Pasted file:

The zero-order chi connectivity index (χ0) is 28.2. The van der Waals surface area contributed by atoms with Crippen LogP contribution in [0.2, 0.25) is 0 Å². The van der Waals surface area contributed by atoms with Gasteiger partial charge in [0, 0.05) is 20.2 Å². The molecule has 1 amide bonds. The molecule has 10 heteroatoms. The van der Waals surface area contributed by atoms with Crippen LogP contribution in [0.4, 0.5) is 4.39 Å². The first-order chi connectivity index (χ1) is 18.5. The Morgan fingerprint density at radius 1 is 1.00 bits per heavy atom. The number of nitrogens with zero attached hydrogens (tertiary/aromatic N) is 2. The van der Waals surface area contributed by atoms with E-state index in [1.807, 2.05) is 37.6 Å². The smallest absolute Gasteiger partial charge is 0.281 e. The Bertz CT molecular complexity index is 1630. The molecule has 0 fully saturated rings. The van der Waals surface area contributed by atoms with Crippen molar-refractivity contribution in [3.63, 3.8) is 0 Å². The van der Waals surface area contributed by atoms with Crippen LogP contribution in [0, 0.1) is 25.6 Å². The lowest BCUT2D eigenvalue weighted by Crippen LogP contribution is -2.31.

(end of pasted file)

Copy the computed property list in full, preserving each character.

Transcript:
The zero-order chi connectivity index (χ0) is 28.2. The van der Waals surface area contributed by atoms with Crippen LogP contribution in [0.2, 0.25) is 0 Å². The van der Waals surface area contributed by atoms with Gasteiger partial charge in [0, 0.05) is 20.2 Å². The molecule has 1 amide bonds. The molecule has 10 heteroatoms. The van der Waals surface area contributed by atoms with Crippen LogP contribution in [0.4, 0.5) is 4.39 Å². The first-order chi connectivity index (χ1) is 18.5. The Morgan fingerprint density at radius 1 is 1.00 bits per heavy atom. The number of nitrogens with zero attached hydrogens (tertiary/aromatic N) is 2. The van der Waals surface area contributed by atoms with E-state index in [1.807, 2.05) is 37.6 Å². The smallest absolute Gasteiger partial charge is 0.281 e. The Bertz CT molecular complexity index is 1630. The molecule has 0 fully saturated rings. The van der Waals surface area contributed by atoms with Crippen molar-refractivity contribution in [3.63, 3.8) is 0 Å². The van der Waals surface area contributed by atoms with Crippen LogP contribution in [0, 0.1) is 25.6 Å². The lowest BCUT2D eigenvalue weighted by Crippen LogP contribution is -2.31.